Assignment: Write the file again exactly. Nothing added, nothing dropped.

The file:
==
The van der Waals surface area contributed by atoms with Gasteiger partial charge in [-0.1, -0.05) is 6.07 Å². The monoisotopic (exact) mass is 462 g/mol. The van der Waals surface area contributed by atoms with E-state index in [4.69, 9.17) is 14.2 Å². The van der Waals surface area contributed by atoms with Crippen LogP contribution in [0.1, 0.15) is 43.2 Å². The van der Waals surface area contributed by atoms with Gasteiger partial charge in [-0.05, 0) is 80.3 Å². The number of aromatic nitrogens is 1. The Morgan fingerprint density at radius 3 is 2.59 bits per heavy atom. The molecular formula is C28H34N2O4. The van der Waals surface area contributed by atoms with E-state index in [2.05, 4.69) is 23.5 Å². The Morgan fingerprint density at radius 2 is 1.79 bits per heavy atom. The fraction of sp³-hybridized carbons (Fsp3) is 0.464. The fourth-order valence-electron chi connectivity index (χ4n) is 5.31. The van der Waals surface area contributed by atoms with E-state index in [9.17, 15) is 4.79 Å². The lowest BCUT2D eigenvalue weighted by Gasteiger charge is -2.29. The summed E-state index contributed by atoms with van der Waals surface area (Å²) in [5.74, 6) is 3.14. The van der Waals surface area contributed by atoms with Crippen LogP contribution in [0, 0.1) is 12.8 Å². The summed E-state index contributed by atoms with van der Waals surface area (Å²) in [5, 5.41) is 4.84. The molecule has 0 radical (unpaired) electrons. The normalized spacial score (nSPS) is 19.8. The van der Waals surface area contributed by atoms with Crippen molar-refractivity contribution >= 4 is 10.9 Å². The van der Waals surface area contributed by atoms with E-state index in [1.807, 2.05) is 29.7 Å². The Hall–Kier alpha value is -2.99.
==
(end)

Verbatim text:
The van der Waals surface area contributed by atoms with Gasteiger partial charge in [-0.1, -0.05) is 6.07 Å². The monoisotopic (exact) mass is 462 g/mol. The van der Waals surface area contributed by atoms with E-state index in [4.69, 9.17) is 14.2 Å². The van der Waals surface area contributed by atoms with Crippen LogP contribution in [0.1, 0.15) is 43.2 Å². The van der Waals surface area contributed by atoms with Gasteiger partial charge in [-0.05, 0) is 80.3 Å². The number of aromatic nitrogens is 1. The Morgan fingerprint density at radius 3 is 2.59 bits per heavy atom. The molecular formula is C28H34N2O4. The van der Waals surface area contributed by atoms with E-state index in [2.05, 4.69) is 23.5 Å². The Morgan fingerprint density at radius 2 is 1.79 bits per heavy atom. The fraction of sp³-hybridized carbons (Fsp3) is 0.464. The fourth-order valence-electron chi connectivity index (χ4n) is 5.31. The van der Waals surface area contributed by atoms with E-state index in [9.17, 15) is 4.79 Å². The lowest BCUT2D eigenvalue weighted by Gasteiger charge is -2.29. The summed E-state index contributed by atoms with van der Waals surface area (Å²) in [5.74, 6) is 3.14. The van der Waals surface area contributed by atoms with Crippen LogP contribution in [0, 0.1) is 12.8 Å². The summed E-state index contributed by atoms with van der Waals surface area (Å²) in [5, 5.41) is 4.84. The molecule has 0 radical (unpaired) electrons. The normalized spacial score (nSPS) is 19.8. The van der Waals surface area contributed by atoms with Crippen molar-refractivity contribution >= 4 is 10.9 Å². The van der Waals surface area contributed by atoms with E-state index in [1.807, 2.05) is 29.7 Å². The Hall–Kier alpha value is -2.99.